The International Peace Academy: Truth is Stranger than Fiction
There is an old farm place south of Lake Lida on Cross Point Road, a brooding two story house, scattered sagging outbuildings, and a beautiful, shimmering pond. Years ago, when Cross Point Road was no more than a dusty track winding through the lush green hills, there were brick columns at the head of the drive, a iron gate bearing the words Pacem Terra—Peace on Earth.
Jenny Gillaspey, now grown and college bound, remembers hearing stories as a school kid. Her friends swore the house was haunted. They would drive out nights and park on the road, gaze across the eerie moonlit landscape. The pond seemed to glow with an unearthly fire, occasionally someone would claim to see flashes of light from upstairs windows. After a local contractor was retained to level a pasture hilltop, the stories got even wilder. That flat spot was intended for the arrival of a UFO.
But Truth, as always, proved itself stranger than fiction. There were indeed strange goings on at that house on Cross Point Road, but doings with decidedly earthly origins, doings born of intrigue and international politics.
That house was owned by one William Peterfi, a Hungarian refugee who had fled to the United States after the ill–fated Hungarian revolution of the 1950’s was crushed by Soviet tanks. Peterfi had been a professor of political science in Budapest and had been arrested for distributing a religious newspaper deemed subversive. In 1959, after a six year stint in a Soviet prision, where he subsisted on rotten potatoes, Peterfi was released and allowed to emigrate to the United States, where Soviet authorities believed he would cause them no further trouble. Though such seemed to be the case, Peterfi was to eventually prove extremely worrisome to the government of his new country.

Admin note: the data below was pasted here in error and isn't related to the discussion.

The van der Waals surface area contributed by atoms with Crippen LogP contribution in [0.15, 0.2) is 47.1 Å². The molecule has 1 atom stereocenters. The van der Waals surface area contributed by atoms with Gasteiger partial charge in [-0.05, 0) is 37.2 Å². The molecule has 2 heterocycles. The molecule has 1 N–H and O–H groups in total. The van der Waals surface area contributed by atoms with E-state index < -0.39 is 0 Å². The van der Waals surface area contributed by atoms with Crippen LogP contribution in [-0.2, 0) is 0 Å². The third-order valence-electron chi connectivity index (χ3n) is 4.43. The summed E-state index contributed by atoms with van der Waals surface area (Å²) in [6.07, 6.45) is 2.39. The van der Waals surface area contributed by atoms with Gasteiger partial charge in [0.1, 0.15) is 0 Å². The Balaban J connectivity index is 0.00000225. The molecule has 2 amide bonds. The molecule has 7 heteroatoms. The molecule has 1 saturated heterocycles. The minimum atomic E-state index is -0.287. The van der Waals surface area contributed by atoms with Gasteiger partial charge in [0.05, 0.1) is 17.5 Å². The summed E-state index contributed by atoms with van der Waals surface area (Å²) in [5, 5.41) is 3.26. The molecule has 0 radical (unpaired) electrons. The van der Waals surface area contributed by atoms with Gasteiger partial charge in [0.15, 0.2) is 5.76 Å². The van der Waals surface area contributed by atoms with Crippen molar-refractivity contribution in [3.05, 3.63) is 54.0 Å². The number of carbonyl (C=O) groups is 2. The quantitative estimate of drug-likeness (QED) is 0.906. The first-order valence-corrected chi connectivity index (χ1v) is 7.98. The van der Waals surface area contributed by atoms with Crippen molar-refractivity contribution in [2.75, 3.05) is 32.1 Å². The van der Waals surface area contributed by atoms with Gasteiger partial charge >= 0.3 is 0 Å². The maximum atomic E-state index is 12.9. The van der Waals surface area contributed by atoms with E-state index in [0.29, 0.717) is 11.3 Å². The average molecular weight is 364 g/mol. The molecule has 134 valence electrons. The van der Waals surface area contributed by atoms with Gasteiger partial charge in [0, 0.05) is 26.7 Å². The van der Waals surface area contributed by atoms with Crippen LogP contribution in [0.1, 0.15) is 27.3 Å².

Peterfi’s credentials soon landed him a teaching position with the University of Minnesota, Morris. In 1976, he bought the place on Cross Point Road to use as a weekend and summer home, a retreat from bone dry corn and bean fields around Morris. When the United States began working its way deeper and deeper into a war in Southeast Asia, Peterfi joined the growing ranks of anti–war protestors. He began inviting students to his new place on weekends for seminars and informal discussion. He built a brick chapel in the yard, memorials to the Japanese cities destroyed by atom bombs, even wrote the mayor of Hiroshima, asking for a momento of nuclear destruction. The mayor, moved and baffled by such an odd request, sent a single scorched brick. Peterfi enshrined it in a place of honor in a flower garden.
Since Peterfi could not spend all his days at his new retreat, he allowed friends to live there in his absence. There was a young man, another Hungarian refugee, rumored to hiding out from the KGB, the dreaded Soviet secret police. But the most famous—or infamous—guests, were one John Laforge and his companion Barbara Katt. Laforge and Katt made it their life missions to protest the terror of nuclear weaponry. Concentrating on the misiles based in North Dakota, Laforge and Katt participated in a number of nonviolent protests at nuclear sites, many of which got them arrested, some of which landed them behind bars. All told, Laforge and Katt were to earn nearly three years in jail each for their activities.